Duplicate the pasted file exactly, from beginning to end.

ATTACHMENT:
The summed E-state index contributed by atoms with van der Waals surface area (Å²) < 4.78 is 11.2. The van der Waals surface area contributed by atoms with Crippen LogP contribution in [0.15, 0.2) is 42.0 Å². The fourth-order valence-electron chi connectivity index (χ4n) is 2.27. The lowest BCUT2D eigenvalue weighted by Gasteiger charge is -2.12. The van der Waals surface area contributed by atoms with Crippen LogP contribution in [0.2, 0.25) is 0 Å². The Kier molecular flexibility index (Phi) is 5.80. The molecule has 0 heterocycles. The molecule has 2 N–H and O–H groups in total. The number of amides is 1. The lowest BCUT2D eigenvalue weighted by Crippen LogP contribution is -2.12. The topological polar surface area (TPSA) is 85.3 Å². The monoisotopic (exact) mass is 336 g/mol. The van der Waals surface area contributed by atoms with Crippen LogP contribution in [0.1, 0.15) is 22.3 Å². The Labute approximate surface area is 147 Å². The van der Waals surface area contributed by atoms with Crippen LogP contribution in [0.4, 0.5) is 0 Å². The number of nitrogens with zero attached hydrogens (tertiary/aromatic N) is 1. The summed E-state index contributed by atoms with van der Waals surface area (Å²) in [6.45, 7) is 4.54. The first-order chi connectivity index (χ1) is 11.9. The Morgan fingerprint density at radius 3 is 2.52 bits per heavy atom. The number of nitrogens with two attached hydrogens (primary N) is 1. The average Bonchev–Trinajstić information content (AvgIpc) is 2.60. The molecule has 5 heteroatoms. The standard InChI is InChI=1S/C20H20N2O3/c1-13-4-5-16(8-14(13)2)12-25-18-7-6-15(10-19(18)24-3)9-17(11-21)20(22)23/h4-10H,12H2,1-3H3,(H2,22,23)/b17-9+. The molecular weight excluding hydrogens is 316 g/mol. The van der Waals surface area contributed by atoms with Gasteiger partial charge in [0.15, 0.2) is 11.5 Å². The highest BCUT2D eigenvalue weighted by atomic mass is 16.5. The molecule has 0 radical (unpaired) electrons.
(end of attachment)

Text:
The summed E-state index contributed by atoms with van der Waals surface area (Å²) < 4.78 is 11.2. The van der Waals surface area contributed by atoms with Crippen LogP contribution in [0.15, 0.2) is 42.0 Å². The fourth-order valence-electron chi connectivity index (χ4n) is 2.27. The lowest BCUT2D eigenvalue weighted by Gasteiger charge is -2.12. The van der Waals surface area contributed by atoms with Crippen LogP contribution in [0.2, 0.25) is 0 Å². The Kier molecular flexibility index (Phi) is 5.80. The molecule has 0 heterocycles. The molecule has 2 N–H and O–H groups in total. The number of amides is 1. The lowest BCUT2D eigenvalue weighted by Crippen LogP contribution is -2.12. The topological polar surface area (TPSA) is 85.3 Å². The monoisotopic (exact) mass is 336 g/mol. The van der Waals surface area contributed by atoms with Crippen LogP contribution in [0.1, 0.15) is 22.3 Å². The Labute approximate surface area is 147 Å². The van der Waals surface area contributed by atoms with Crippen LogP contribution in [0.4, 0.5) is 0 Å². The number of nitrogens with zero attached hydrogens (tertiary/aromatic N) is 1. The summed E-state index contributed by atoms with van der Waals surface area (Å²) in [6.45, 7) is 4.54. The first-order chi connectivity index (χ1) is 11.9. The Morgan fingerprint density at radius 3 is 2.52 bits per heavy atom. The number of nitrogens with two attached hydrogens (primary N) is 1. The average Bonchev–Trinajstić information content (AvgIpc) is 2.60. The molecule has 5 heteroatoms. The standard InChI is InChI=1S/C20H20N2O3/c1-13-4-5-16(8-14(13)2)12-25-18-7-6-15(10-19(18)24-3)9-17(11-21)20(22)23/h4-10H,12H2,1-3H3,(H2,22,23)/b17-9+. The molecular weight excluding hydrogens is 316 g/mol. The van der Waals surface area contributed by atoms with Gasteiger partial charge in [0.15, 0.2) is 11.5 Å². The highest BCUT2D eigenvalue weighted by atomic mass is 16.5. The molecule has 0 radical (unpaired) electrons.